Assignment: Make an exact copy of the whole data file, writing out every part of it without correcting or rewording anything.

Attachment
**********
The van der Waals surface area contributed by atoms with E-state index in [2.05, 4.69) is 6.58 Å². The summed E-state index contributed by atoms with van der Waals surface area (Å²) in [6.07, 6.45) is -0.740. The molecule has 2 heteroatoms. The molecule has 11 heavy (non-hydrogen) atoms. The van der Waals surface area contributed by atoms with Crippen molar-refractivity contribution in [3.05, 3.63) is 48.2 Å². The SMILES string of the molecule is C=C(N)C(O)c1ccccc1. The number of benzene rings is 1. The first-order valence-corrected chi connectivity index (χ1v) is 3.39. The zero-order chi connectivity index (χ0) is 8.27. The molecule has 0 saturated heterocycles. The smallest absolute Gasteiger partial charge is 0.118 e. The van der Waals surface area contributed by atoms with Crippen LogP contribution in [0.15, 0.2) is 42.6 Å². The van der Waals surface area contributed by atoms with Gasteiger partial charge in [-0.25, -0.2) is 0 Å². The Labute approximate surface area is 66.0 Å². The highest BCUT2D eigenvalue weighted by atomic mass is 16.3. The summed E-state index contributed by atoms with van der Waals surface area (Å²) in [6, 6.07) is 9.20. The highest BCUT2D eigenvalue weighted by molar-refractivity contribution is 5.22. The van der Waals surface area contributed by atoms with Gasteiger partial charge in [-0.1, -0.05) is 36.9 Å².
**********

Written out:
The van der Waals surface area contributed by atoms with E-state index in [2.05, 4.69) is 6.58 Å². The summed E-state index contributed by atoms with van der Waals surface area (Å²) in [6.07, 6.45) is -0.740. The molecule has 2 heteroatoms. The molecule has 11 heavy (non-hydrogen) atoms. The van der Waals surface area contributed by atoms with Crippen molar-refractivity contribution in [3.05, 3.63) is 48.2 Å². The SMILES string of the molecule is C=C(N)C(O)c1ccccc1. The number of benzene rings is 1. The first-order valence-corrected chi connectivity index (χ1v) is 3.39. The zero-order chi connectivity index (χ0) is 8.27. The molecule has 0 saturated heterocycles. The smallest absolute Gasteiger partial charge is 0.118 e. The van der Waals surface area contributed by atoms with Crippen LogP contribution in [0.15, 0.2) is 42.6 Å². The van der Waals surface area contributed by atoms with Gasteiger partial charge in [-0.25, -0.2) is 0 Å². The Labute approximate surface area is 66.0 Å². The highest BCUT2D eigenvalue weighted by atomic mass is 16.3. The summed E-state index contributed by atoms with van der Waals surface area (Å²) in [6, 6.07) is 9.20. The highest BCUT2D eigenvalue weighted by molar-refractivity contribution is 5.22. The van der Waals surface area contributed by atoms with Gasteiger partial charge in [-0.1, -0.05) is 36.9 Å².